The film critic who fed his children and divided a nation

(soon to be a movie starring Matthew McConaughey)

With signs of malnutrition beginning to show on the faces of his little ones and holidays fast approaching and no Ebenezer Scrooge in sight to send his Tiny Tim to, a local film critic today decided to bid farewell to his dignity at the altar of page views. A loud scream of “Integrity, be gone” is said to have been heard by the man’s neighbours at around 2 in the afternoon. And sure enough, within 10 minutes, at around 210 pm EST, Lady Bird received its first “rotten” review on the reviews aggregating site Rotten Tomatoes.

Citizens across the nation were immediately sent an emergency alert through their cellular networks at the behest of the highest office in the land. Opposition parties wasted no time in calling the move reckless and “an egregious abuse of constitutional power.”

As the famished critic continued to dumbfoundedly stare at his stalled page views counter (it couldn’t count beyond a million), ┬ádiscussions broke out across the nation like pimples across a teenager’s face regarding the ethicality of the action. “Should he have tarnished the perfect reputation of a work of art just so he could feed his kids? Ugh, how disgustingly utilitarian.” “The worth of any piece of art comes from the lives of the people it touches, and the critic through his cynical exploitation has in a roundabout way paid the movie its greatest compliment yet.”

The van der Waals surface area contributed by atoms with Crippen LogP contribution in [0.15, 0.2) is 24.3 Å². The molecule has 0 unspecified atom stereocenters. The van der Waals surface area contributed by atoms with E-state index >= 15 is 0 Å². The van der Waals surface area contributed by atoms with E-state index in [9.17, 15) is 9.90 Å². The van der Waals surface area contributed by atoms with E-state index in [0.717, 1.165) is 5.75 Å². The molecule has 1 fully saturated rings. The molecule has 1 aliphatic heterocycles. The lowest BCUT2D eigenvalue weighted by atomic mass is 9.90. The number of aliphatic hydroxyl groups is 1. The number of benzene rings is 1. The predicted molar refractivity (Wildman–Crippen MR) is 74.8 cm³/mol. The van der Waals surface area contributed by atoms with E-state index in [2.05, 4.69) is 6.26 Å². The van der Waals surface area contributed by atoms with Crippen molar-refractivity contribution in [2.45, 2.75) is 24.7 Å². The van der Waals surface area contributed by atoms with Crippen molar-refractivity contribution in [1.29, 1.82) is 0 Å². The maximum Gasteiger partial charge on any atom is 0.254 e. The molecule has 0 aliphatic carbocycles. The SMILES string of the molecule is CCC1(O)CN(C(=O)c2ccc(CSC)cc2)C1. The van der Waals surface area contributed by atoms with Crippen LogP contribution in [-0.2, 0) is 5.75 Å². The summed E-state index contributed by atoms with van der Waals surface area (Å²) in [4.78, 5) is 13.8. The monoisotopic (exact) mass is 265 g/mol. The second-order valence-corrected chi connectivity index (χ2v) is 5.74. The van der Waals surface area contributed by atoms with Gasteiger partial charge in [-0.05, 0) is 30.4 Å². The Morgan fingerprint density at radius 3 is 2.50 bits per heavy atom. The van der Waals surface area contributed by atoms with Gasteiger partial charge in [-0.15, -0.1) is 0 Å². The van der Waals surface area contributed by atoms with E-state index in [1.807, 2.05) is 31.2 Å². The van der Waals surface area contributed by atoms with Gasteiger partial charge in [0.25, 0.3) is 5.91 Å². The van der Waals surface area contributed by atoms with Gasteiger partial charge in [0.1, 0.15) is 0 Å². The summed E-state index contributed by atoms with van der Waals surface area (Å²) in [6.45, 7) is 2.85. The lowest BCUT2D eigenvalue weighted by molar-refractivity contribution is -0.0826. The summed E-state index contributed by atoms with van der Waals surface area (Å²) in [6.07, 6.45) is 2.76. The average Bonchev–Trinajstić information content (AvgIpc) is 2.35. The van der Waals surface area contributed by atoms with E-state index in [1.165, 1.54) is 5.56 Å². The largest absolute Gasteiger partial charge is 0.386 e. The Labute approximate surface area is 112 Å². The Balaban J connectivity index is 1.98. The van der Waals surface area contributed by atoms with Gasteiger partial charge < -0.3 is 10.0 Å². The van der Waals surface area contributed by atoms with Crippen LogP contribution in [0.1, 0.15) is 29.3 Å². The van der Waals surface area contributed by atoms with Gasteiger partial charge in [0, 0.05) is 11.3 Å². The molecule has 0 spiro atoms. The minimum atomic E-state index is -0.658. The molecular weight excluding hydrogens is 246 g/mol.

The writer-director of the movie, Greta Gerwig hasn’t responded to any of our trillion and a half messages. Her PR office however has issued a statement saying Ms. Gerwig is waiting for the debate to settle down in favour of one side or the other so she can take a stand accordingly. Guess we’ll just have to be patient like an opening batsman on the first day of a test match.

 

Alternate titles:

Life in the gig economy.

Never mind the compensatory Oscar, a raw bison liver would be the most wholesome food we’d have had in weeks.

Oh Lady Bird, blessed be thy heretofore perfect score.

The Senate debates: should knowingly clicking on a clickbait link count as charity and qualify for tax rebate?

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